A Report on Non-Ionizing Radiation

Jonathan Samet: Microwave News Article Archive (2004 - )

January 19, 2024

UPDATE 2
IARC has announced that the agency will evaluate the cancer risks of “automotive gasoline and some oxygenated additives” from February 25 to March 4, 2025. The reassesssment of RF radiation will have to wait.

October 25, 2023
UPDATE 1
Other Monograph meetings have now been scheduled for March, June and November 2024. The next possible slot for RF radiation is in early 2025.

December 12, 2022

On November 23, 2002, Elisabete Weiderpass, the Director of the International Agency for Research on Cancer (IARC), revealed that a new assessment of the evidence linking radiofrequency (RF) radiation to cancer would likely take place in early 2024. A formal decision could come within a few months.

Calls for a new IARC evaluation have been mounting for some years following the release of two large animal studies showing elevated tumor counts after lifelong exposure to RF radiation. Many believe that the animal experiments leave the Agency little choice but to increase the cancer risk classification at least one notch to “probable” from the current “possible,” or perhaps to its highest classification, a known human carcinogen.

But, as Weiderpass made clear on making the announcement at a conference in Paris, the RF–cancer risk might instead be downgraded and the “possible” classification removed.

The stakes are high.

May 31, 2016

Senior managers at the National Toxicology Program (NTP) released the preliminary results of their cell phone radiation study late last week. They were so concerned about the elevated rates of two types of cancer among exposed rats that they felt an immediate public alert was warranted. They considered it unwise to wait for the results to wend their way into a journal sometime next year. Not surprisingly, the NTP report generated worldwide media attention.

There were some startling reactions. Both the American Cancer Society (ACS) and Consumer Reports immediately shelved their long-held, wait-and-see positions. In a statement issued soon after the NTP’s press conference, Otis Brawley, ACS’ chief medical officer, called the NTP report “good science.” Consumer Reports said that the new study was “groundbreaking” and encouraged people to take simple precautions to limit their exposures.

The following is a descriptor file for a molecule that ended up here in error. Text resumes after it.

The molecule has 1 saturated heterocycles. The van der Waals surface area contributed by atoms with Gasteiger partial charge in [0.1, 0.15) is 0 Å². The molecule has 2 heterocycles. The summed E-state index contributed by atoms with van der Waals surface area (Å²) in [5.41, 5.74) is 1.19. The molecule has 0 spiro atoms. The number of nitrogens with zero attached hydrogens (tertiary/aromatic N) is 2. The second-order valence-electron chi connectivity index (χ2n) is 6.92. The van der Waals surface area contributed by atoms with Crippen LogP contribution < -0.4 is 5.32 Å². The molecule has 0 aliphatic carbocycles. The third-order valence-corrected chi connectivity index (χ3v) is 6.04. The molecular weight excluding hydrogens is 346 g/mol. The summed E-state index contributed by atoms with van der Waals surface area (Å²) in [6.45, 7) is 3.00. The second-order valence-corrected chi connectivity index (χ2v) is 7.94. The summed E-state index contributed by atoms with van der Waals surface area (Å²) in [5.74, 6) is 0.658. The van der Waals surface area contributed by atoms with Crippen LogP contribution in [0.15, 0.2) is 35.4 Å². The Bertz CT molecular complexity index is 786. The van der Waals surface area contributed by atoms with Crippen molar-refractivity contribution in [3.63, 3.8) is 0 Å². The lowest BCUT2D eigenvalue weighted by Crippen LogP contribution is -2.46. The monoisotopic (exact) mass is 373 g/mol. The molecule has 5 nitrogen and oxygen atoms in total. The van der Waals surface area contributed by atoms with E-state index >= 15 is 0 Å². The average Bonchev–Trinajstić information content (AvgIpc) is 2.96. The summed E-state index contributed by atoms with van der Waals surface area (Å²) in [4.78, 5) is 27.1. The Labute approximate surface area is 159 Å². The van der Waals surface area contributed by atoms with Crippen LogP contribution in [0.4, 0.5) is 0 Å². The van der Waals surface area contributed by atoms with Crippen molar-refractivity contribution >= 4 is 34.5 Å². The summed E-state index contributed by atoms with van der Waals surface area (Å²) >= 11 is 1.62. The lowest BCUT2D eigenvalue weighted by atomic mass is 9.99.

However, much of the mainstream media saw it very differently. The Washington Post ran its story under the headline, “Do Cell Phones Cause Cancer? Don’t Believe the Hype.”

December 13, 2013

Just over a year ago, the Danish Cancer Society (DCS) issued a news advisory with some alarming news: The number of men diagnosed with glioblastoma, the most malignant type of brain cancer, had doubled over the last ten years. Hans Skovgaard Poulsen, the head of neuro-oncology at Copenhagen University Hospital was quoted in the release as saying that this was a “frightening development.”

At the time, Christoffer Johansen, a senior researcher at the DCS told us: “I think the data is true and valid.” And Joachim Schüz, a long time collaborator of Johansen’s at the DCS who is now at the International Agency for Research on Cancer (IARC) in Lyon told Microwave News that the news was “indeed a concern.” He said that he could not explain it. (See our report here.)

After that, there was silence.

August 1, 2011

A mother's exposure to weak power-frequency magnetic fields during pregnancy substantially increases the chances her child will develop asthma, according to a new study by De-Kun Li and coworkers at Kaiser Permanente in Oakland, CA. An average magnetic field exposure of just 2 mG (0.2 µT) during pregnancy more than triples the child's risk of getting asthma by the age of 13, they report in a paper released today by the Archives of Pediatrics & Adolescent Medicine, a publication of the American Medical Association (AMA).

July 29, 2011

We pose two questions about the new children’s study on cell phone tumor risks, known as CEFALO:

(1) How many of the health and science reporters who filed stories actually read the paper beyond the press release and abstract? An even cursory look at the paper would have tipped them off that there was something systematically wrong with the data. Yet, practically...

June 7, 2011

"No one should overreact to the word 'possible'," Jonathan Samet said in an interview with the New York Times on the IARC decision to label radiation from cell phones and other RF sources as "possible human carcinogens." Samet, who chaired the panel, said that the discussion among the...

May 31, 2011

A day-by-day blog of the IARC RF–Cancer Review, May 23-30.

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